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Homeland Security

Vipers' support U.S. border patrol in Arizona

May 1, 2012

NOGALES, Ariz. -- More than 100 Soldiers assigned to the 103rd Engineer Company "Vipers", 4th Maneuver Enhancement Brigade, based at Fort Leonard Wood, Mo. are currently on a 30-day deployment in support of the U.S. Border Patrol's Southwest border infrastructure improvement and construction program along the U.S./Mexico border in Arizona.

The U.S. Border Patrol requested Department of Defense construction support through Joint Task Force North, the U.S. Northern Command unit tasked to support the nation's federal law enforcement agencies. JTF North missions provide law enforcement with much needed military assets and yield great training opportunities for the units that volunteer to execute the support operations.

The Nogales engineer mission, which consists of three separate project sites, is designed to improve the Border Patrol agents' mobility along one of their main border security routes.

"The challenges these Soldiers face are similar to any other challenge faced when building a new road," said Capt. Andrew Lowery, 4th MEB engineer. "They are expected to accomplish this mission using organic equipment assigned to their unit in an austere terrain with a contingency plan requirement."

The construction projects included: a total of 1.5-mile road span, placement of two large culverts, construction of erosion control measures with environmental considerations, severe road elevation improvements, and widening of narrow road passages.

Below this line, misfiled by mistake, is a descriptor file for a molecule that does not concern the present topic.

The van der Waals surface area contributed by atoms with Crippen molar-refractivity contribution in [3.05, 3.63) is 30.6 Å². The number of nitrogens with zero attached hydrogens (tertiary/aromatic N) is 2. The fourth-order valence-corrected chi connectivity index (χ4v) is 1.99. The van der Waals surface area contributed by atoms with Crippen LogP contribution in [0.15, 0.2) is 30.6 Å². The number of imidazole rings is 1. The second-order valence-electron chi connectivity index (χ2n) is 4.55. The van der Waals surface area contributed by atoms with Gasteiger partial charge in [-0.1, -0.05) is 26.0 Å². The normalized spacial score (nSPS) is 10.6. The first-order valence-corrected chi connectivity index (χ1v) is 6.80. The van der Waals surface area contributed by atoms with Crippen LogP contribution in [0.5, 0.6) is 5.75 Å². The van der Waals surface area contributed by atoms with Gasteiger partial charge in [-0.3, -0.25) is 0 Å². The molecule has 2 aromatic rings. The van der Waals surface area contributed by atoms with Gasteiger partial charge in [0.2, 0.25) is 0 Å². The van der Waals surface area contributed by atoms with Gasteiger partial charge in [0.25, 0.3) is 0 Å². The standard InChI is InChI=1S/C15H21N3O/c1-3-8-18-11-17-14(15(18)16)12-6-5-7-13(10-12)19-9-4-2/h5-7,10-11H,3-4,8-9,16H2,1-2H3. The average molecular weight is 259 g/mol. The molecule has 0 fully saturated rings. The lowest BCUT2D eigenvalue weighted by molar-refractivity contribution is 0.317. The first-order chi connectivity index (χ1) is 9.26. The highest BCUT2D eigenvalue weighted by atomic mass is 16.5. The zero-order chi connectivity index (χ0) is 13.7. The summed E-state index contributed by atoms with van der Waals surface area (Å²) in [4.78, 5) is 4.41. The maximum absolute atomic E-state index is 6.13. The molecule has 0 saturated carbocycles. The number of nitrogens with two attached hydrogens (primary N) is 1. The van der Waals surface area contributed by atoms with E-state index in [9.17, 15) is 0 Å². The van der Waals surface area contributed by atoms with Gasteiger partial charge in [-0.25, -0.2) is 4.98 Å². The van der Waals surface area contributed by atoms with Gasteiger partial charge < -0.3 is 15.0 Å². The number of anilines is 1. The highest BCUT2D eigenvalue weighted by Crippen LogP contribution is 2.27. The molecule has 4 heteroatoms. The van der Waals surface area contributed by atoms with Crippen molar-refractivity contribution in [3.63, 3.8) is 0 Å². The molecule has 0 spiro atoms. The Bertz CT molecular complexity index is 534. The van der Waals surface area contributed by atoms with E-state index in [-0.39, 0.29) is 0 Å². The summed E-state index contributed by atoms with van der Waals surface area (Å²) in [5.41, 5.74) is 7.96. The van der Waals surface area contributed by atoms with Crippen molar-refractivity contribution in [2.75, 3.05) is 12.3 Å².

"Our guys are working on roads that are anywhere from 10 percent to 25 percent inclines, while operating enormous (engineer) equipment," said 1st Lt. Timothy Suprenant, 3rd platoon leader. "Normal highway grades usually don't exceed six percent; so our Soldiers are pretty much going to be prepared for anything."

The 103rd Engr. Co. is operating as a company-size element; most recent JTF North homeland security engineer support missions employed platoon-size elements.

"We are operating at three times the amount of strength that our counterparts have been," said 1st Sgt. John Miller, 103rd Engr. Co. first sergeant. "Because of our troop numbers, we have been able to not only train more Soldiers, but accomplish a tremendous amount of improvements to the terrain the border patrol uses everyday."

Soldiers of the 103rd Engr. Co. are working nearly 60 hours per week, said Miller.

With the time spent on site, Soldiers like Spc. Carlos Burgos, a heavy equipment operator and native of San Diego, Calif., are able to gain valuable experience operating equipment that is not always available to a stateside unit.

"This deployment has given me a lot of valued firsts," said Burgos.

Burgos said that he has gained confidence in operating several heavy construction machines such as the Hybrid Excavator, which is routinely assigned to engineer companies, but is often fielded to priority units heading overseas.

"The Soldiers that are training today can very well be the same to head overseas in the years that follow," said Capt. Dennis Hines, 103rd Engr. Co. commander. "This critical training mission is twofold: it gives Soldiers confidence in their ability to do their job and gives organizations like the U.S. Border Patrol peace of mind knowing that their ability to keep our nation safe is unimpeded by the composition of the road."

The 'Vipers' are scheduled to complete their engineer support mission in May.

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